In the second series of tests, vertical surfaces were sprayed with the high-pressure fan spray, and allowed to dwell for 2 minutes. In one scenario, the surface was dried with a blow-dry feature of the spray-and-vac system; in another it was allowed to dry on its own. This represented different cleaning situations: fixtures cleaned in locations that might be used almost immediately, such as airport restrooms, may need blow drying; whereas in a school restroom cleaned after hours these surfaces might be allowed to air dry.
Each test was performed multiple times with five different bio-contaminants to confirm results. Bacteria concentrations were measured before and after treatment by the system. Based on the before and after measurements, log reduction was determined.
For an EPA sanitizing device claim to be made, a system needs to be able to show at least a 3-log reduction of the bacteria; tests showed the system achieved between 4-log and 6-log reduction in all categories.
Measurable Labor Savings
Something else emerged. Instead of following the traditional methodology of putting down chemical with a low-pressure fan spray, letting it dwell, then returning and rinsing with a high-pressure fan spray; one-pass, water-only cleaning delivered in a high-pressure fan spray not only delivered the desired cleaning results, it cut 30 percent to 50 percent off the time required to clean and greatly reduced the amount of water needed.
Cleaning without Chemicals to Effectively Remove Organic Matter
Separately, recent tests conducted at the University of Washington also found that cleaning without chemicals to remove organic soil may be as good as or better than cleaning with those products.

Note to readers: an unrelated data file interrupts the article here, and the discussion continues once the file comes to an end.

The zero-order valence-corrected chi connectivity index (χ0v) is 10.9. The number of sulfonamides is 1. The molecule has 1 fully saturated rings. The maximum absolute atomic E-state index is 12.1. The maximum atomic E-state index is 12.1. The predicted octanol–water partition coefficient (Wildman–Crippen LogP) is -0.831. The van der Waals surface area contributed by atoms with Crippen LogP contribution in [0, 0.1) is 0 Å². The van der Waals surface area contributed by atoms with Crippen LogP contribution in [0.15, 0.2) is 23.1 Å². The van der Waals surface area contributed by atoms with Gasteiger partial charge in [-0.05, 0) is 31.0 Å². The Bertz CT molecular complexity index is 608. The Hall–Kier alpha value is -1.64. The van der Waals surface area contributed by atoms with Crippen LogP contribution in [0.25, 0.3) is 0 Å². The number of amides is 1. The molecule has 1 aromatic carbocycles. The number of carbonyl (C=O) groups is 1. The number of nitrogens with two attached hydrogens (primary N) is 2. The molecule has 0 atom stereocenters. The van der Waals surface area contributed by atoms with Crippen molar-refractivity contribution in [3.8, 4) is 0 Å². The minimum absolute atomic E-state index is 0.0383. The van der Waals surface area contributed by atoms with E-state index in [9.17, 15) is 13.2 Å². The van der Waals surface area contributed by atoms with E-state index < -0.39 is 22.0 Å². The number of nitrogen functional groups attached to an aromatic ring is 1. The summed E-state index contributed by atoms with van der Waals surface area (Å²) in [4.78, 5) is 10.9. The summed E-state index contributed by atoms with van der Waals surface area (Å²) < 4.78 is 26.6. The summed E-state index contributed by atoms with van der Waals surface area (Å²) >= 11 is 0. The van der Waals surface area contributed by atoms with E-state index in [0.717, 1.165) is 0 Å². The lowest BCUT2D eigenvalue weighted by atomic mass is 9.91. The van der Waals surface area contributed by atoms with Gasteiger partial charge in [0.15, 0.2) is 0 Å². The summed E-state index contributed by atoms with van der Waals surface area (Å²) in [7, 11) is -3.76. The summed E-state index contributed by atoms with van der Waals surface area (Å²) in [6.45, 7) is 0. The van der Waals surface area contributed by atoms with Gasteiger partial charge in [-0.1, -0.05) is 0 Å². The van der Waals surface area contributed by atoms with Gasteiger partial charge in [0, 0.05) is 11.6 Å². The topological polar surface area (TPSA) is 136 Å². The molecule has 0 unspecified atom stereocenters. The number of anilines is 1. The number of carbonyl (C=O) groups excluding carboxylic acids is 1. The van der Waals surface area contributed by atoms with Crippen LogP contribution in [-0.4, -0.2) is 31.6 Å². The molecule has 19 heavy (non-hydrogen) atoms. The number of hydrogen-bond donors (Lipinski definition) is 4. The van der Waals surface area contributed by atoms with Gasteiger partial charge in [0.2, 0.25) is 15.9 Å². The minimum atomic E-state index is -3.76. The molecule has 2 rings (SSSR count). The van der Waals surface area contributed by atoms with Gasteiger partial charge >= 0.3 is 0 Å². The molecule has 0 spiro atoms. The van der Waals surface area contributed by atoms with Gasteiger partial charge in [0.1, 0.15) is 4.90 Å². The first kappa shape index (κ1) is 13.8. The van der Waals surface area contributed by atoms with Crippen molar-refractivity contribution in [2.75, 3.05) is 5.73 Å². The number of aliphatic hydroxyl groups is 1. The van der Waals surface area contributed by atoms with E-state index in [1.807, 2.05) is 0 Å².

Two identical sets of restrooms in the university's Health Sciences Building, one male and one female, were selected. An experienced worker used properly diluted EPA-registered products to clean and wipe down faucets, sinks and counters in one set of restrooms. Toilets were disinfected, and the floors were cleaned using a microfiber wet mop and properly diluted and applied EPA-registered products.
In the other set of restrooms, a worker used a spray-and-vac system filled with water, but no chemicals. Vertical and horizontal surfaces were spray-washed, fixtures were wiped down, countertops were squeegeed and the floor was vacuumed.
Before and after both sets of restrooms were cleaned, swab samples were taken in the same locations – sink countertops, floor tile a yard from the entrance in the main walkway and floor tile two feet in front of the toilet in the first stall – and placed in an ATP measuring device.
Results demonstrated that spraying, agitating and vacuuming surfaces produced an average 89 percent reduction in ATP, while the microfiber/traditional method produced a 54 percent reduction; that is, the spray-and-vac system, using only water, produced 58 percent better results. In both restrooms where the machine was used, ATP levels dropped below 30, which is considered sanitary; in two of the test sites, the count actually dropped to zero. Labor times for both processes - manual versus machine cleaning, and factoring in setup time - were similar.
Based on the foregoing, combining microbial log reduction assessment with other recognized measurement protocols such as ATP can identify better processes that can help professionals achieve healthier environments with greater efficacy and lower costs – without unnecessary or excess use of antimicrobial chemistries.
Determining the actual time-based log reduction of germs in any cleaning process thus should be a strong component in any progressive Integrated Cleaning and Measurement (ICM) program.